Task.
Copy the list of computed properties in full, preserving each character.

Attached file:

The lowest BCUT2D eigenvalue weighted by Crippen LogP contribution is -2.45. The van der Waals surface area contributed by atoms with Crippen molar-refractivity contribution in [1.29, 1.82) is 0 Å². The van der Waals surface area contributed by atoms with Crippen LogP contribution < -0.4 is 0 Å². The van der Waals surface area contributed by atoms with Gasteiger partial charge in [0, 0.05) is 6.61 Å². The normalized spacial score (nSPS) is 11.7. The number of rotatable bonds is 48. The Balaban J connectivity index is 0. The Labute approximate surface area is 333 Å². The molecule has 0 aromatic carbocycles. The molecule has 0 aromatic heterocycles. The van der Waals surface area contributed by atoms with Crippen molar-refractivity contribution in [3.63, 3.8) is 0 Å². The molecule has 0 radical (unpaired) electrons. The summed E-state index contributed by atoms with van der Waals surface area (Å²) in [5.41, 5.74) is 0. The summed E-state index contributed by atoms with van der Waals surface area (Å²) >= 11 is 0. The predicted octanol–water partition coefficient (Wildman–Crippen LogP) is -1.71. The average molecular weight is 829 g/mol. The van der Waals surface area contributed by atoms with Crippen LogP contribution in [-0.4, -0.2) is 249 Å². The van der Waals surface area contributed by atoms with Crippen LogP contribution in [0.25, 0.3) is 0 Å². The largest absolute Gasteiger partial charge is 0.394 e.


The lowest BCUT2D eigenvalue weighted by Crippen LogP contribution is -2.45. The van der Waals surface area contributed by atoms with Crippen molar-refractivity contribution in [1.29, 1.82) is 0 Å². The van der Waals surface area contributed by atoms with Crippen LogP contribution < -0.4 is 0 Å². The van der Waals surface area contributed by atoms with Gasteiger partial charge in [0, 0.05) is 6.61 Å². The normalized spacial score (nSPS) is 11.7. The number of rotatable bonds is 48. The Balaban J connectivity index is 0. The Labute approximate surface area is 333 Å². The molecule has 0 aromatic carbocycles. The molecule has 0 aromatic heterocycles. The van der Waals surface area contributed by atoms with Crippen molar-refractivity contribution in [3.63, 3.8) is 0 Å². The molecule has 0 radical (unpaired) electrons. The summed E-state index contributed by atoms with van der Waals surface area (Å²) in [5.41, 5.74) is 0. The summed E-state index contributed by atoms with van der Waals surface area (Å²) >= 11 is 0. The predicted octanol–water partition coefficient (Wildman–Crippen LogP) is -1.71. The average molecular weight is 829 g/mol. The van der Waals surface area contributed by atoms with Crippen LogP contribution in [-0.4, -0.2) is 249 Å². The van der Waals surface area contributed by atoms with Crippen LogP contribution in [0.25, 0.3) is 0 Å². The largest absolute Gasteiger partial charge is 0.394 e.